The Captain is Dead is an upcoming new release from AEG that features co-operative gameplay as players race against time to repair malfunctioning ship systems, deal with hostile aliens, and warp the ship out of danger. Releasing in 2017.

 

Jon Del Arroz writes science fiction from the San Francisco Bay Area in California. He first gained notoriety for his webcomic, Flying Sparks, which has been hailed by Comic Book Resources as “the kind of stuff that made me fall in love with early Marvel comics.” He has several published short stories, most recently providing fiction and flavor for Alderac Entertainment Group’s weird west card game, Doomtown: Reloaded. He recently released his debut novel, Star Realms: Rescue Run, which is available in print and ebook editions at: http://bit.ly/starrealmsnovel

Some Phase History

So about ten years ago I was deeply focused on AEG things and we had agreed to not work on any new games internally for a while.  I semi adhered to my own rule for a while but I own AEG because I love working on games so I went outside the house and called up my buddy Erik Lang and told him about this idea I had for a two sided card game.  I told him I wanted to work on it as therapy and would love to work on it with him.  The only rule was we would do it slowly.

So a few days later I was sitting in my back yard and I called him again and started talking about the game.  He listened to me jibber jabber for about 20-30 minutes then he said something about the game that made me realize he had done more work on a prototype than he was letting on.

“Erik, did you already design a game?”  I could almost here him shrink on the other end of the phone. 

He said something like “Just a couple. “

I laughed.  “A couple of games?” 

“Yes a couple of games I couldn’t help myself.”

So much for therapy I thought. 

I love Erik Lang.  Our conversation about Phase and early prototypes of the game got me through a rough patch.  He is every bit as nice as he seems and even more talented than any single designer deserves.  Erik sees past the problems directly into the fun.  The early versions of Phase were beyond broken but super fast card flipping fun.  He knew long before I did with Phase that FUN trumps everything. 

10 years ago AEG was deep into the CCG business and BROKEN was the scariest word you could utter to a game designer.  22 years in and I realize that while it can be done working too hard to bring balance to chaos can also take the fun out of a  game.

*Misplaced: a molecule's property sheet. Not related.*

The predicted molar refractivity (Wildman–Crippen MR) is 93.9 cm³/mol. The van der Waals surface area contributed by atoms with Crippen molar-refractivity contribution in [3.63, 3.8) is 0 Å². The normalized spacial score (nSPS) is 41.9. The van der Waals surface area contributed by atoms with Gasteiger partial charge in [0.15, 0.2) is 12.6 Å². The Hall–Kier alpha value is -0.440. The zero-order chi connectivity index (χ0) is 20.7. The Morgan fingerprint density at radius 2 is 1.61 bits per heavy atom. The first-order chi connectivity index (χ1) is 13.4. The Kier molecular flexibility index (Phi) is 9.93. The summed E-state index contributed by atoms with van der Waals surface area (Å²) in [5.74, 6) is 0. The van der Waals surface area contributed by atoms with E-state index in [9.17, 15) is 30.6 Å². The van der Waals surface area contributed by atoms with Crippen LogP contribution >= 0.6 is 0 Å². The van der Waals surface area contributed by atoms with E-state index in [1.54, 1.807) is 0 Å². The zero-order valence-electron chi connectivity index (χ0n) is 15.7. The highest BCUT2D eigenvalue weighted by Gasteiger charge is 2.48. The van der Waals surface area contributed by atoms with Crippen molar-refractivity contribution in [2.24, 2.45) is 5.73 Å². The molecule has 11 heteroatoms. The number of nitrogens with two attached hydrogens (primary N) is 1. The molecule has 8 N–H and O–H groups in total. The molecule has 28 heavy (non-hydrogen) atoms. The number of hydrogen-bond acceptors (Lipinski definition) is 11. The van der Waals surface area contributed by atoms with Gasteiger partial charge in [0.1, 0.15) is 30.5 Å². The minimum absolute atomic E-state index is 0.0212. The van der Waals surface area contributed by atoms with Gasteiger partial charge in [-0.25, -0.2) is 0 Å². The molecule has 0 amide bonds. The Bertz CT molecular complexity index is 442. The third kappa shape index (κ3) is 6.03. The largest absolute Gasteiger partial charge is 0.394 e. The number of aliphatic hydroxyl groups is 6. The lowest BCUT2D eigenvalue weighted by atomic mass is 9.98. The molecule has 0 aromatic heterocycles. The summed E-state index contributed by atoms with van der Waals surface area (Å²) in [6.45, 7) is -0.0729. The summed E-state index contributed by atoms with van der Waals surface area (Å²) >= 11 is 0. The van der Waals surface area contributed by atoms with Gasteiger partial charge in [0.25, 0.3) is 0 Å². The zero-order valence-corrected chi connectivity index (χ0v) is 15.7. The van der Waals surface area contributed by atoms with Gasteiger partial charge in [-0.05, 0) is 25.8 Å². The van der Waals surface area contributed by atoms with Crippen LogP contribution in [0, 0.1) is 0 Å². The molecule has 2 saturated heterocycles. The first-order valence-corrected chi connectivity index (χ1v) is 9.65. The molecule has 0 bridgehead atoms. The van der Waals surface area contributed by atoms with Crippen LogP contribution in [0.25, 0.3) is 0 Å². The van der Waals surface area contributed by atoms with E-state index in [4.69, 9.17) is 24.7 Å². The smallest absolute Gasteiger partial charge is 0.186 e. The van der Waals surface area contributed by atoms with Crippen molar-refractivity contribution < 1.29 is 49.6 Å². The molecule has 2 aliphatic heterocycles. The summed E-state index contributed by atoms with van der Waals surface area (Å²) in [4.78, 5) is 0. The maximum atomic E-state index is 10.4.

Phase was handed to Jim Pinto and Brent Keith.  Jim was tasked with building a new worked and he did an amazing job since the art ordered for the base game happened 10 years ago and the quality stands up today.  A testament to him and the artists who worked on Phase. Now let me tell you about about Brent.  He is a super talented grinder of a designer.  He did a lot of behind the scenes grunt work on our CCG design and was never really in the spot light. 

He took my baby (Tomb) and whipped it into shape for me and the game Infinite City is easily one of the three most requested games for us to reprint.   He is a great designer. 

We gave Brent the ridiculously hard job of taking the super fast, super broken game, we had and putting the reigns on it.   He added a lot to the game but we missed the speed of the earlier versions and we were in the middle of major conflict about what type of games we wanted to make so we shelved it. …..

…… until Jeremy came along.  Jeremy took the idea that every individual card was every type of card in the game to the next level.  He changed the way we handled costing and added a few additional tweaks and we were split.  The people who loved it loved and the ones who did not hated it.  So we shelved it again.

There are a list of reasons, but not good reasons, why we did not publish Phase after each of its iterations.  In all forms including this one it is sort of a love it or hate it game.  If you cannot get past the fact the cards have two sides and there is some info that is not hidden then this game is just never going to be for you.

I think the thing that finally got Phase off the shelf was us not having the pressure of being in the competitive card game business any longer.  Bryan took on the project and pulled a lot of the ideas from each iteration into the product we have today.   It took some convincing to get him to not worry about every possible combination. I was there for the inception and completion of the game and think it’s a sharp, unique product.